The Reality of Subculture (AKA stop hating on hipsters)

Taken from urban dictionary

“Hipster

Someone  who listens to bands you’ve never heard of, wears ironic tee shirts, and believes they are better than you!”

Obviously urban dictionary is not the place to go for knowledge, but it is a good place to stop to hear the young public’s opinions on various subjects. Which is why I went there to get that definition. There is among mainstream culture a general negative feeling towards ‘hipsters’. This modern emergence of the subculture is berated for being arrogant, lazy, ironic, social climbers. If one looks towards history however, this is a pervading idea.

The counterculture is, historically, always criticized by the main culture, just as immigrants are when moving to a new country. Today’s ‘hipster’ subculture is the same counterculture that has existed in America since the 1920s, just dressed in different clothes. Although you won’t find them wearing flapper dresses, the black turtleneck characteristic of beatniks, or the psychedelic tie dye of hippies, the hipster is in essence, a continuation of these seemingly very different cultures.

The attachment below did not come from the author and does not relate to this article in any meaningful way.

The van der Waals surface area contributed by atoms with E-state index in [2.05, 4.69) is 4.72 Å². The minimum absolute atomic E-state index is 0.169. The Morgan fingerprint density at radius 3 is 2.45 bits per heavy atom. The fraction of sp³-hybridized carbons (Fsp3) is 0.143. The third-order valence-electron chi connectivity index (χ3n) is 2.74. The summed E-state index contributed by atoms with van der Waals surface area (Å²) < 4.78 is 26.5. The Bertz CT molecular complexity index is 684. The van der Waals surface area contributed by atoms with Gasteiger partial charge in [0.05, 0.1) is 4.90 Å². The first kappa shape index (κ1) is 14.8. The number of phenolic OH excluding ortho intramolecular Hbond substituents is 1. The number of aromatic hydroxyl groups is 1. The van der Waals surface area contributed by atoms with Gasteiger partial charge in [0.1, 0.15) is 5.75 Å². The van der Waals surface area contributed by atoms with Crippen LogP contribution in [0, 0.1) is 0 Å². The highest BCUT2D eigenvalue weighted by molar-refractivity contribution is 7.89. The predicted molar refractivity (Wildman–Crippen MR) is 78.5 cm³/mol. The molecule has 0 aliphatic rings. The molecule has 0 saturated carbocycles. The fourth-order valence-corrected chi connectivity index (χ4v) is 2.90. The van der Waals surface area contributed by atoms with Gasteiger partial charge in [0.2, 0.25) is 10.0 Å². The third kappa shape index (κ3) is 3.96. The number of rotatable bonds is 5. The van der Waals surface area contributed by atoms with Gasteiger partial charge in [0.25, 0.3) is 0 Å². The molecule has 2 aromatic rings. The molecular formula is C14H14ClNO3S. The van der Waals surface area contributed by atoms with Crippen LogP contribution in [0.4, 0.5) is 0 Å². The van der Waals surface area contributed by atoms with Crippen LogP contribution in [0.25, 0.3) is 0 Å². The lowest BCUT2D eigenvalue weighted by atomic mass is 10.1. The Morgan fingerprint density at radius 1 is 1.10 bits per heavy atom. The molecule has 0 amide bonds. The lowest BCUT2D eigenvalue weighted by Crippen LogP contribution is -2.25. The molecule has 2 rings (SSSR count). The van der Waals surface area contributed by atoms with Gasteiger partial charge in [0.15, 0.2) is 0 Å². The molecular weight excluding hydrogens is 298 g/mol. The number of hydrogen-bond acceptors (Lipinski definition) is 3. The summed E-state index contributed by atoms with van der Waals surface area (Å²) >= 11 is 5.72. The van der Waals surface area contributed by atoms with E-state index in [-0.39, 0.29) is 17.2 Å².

The first counterculture to reference back to would Dadaism. What the hell is that, you might say. So I’ll sketch out a brief intro to Dada.

Dadaism was a reaction to the horrors of the First World War. It was an international (and largely European) movement started by a group of European artists and writers. They rejected the traditional modes of creation, and they adopted collage and photomontage among others as means of expression. The Dadaist were chaotic, they glorified the irrational, nonsense, and intuition. They were disgusted by violence, and the horrors that became of wealth and concern for keeping the status quo.

So, although born out of a specific time period, this group pushed ideas that would be eternally glorified by a string of subsequent countercultures: group collaboration on art, adherence to violence, and a glorification of the kind of “stream of consciousness” intellect, among them.